Rep. Gonzalez, your bill states that “Individuals, businesses with five or fewer owners, religious institutions, and businesses operated by religious institutions are not required to produce, create, or deliver a product or service to a customer if they have a religious or moral objection.” This would include health care providers and adoption agencies as well. Why is this bill needed?

Rep. Gonzalez: One of the guiding principles of our country is the protection of our religious freedoms. There are at least two cases in other states where people have been compelled or punished for not participating in activities that they felt were against their religious convictions.

Ken Shelin: The Declaration of Independence says that “All men are created equal.” It’s been a struggle since [then] to give meaning and substance to that word, “equal.” It took a civil war to get rid of slavery. Women could not vote until the earliest part of the 20th century. Now we’re faced with the LGBT community trying to give meaning to that word, “equality.”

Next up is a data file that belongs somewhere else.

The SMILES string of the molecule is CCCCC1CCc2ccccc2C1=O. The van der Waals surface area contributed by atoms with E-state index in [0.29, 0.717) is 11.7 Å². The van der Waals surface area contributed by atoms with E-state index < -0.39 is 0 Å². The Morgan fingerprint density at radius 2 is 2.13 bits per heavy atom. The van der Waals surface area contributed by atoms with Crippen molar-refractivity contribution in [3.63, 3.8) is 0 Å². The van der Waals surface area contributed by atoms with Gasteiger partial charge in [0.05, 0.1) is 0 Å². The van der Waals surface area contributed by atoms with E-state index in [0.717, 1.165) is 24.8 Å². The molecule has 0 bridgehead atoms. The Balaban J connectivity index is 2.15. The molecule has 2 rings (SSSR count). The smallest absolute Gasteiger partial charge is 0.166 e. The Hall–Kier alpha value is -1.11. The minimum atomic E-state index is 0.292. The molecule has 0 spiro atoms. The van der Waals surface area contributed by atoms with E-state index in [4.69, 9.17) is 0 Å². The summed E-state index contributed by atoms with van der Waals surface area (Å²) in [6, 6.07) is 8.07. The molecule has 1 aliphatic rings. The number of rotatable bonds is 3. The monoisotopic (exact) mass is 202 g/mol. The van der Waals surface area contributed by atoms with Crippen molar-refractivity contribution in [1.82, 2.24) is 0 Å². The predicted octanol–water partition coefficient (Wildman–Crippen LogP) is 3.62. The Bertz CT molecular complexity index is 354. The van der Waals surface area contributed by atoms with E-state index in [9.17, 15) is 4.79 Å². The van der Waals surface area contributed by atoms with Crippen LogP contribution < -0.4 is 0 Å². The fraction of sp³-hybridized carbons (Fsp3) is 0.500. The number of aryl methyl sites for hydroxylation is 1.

[Your] bill allows people to be treated differently. That’s not fair. It’s probably also unconstitutional, which means that it is going to lead to lawsuits if it’s adopted. That would be unfair to taxpayers, because they’re going to pay the bill.

Gonzalez: Same-sex couples achieved [equality] last year when the Supreme Court ruled that all states were to recognize same-sex couples. Now the discussion is not about equality because equality, in terms of at least marriage, has been recognized. The question now is, “Can I force you to recognize my activity even though you believe it’s against your religion?” In the cases in New Mexico and Colorado, same-sex couples approached a baker and photographer to [ask] them [to] apply their artistic services [for] a wedding. They refused. They did not refuse because they were discriminating against same-sex couples, homosexuals, or anything of that nature. [They] refused to participate in a wedding of same-sex couples because it was against [their] religion. In both cases, the same-sex couples went to court and won.

Daniel: Mr. Shelin, can you identify with people wanting to practice their religion?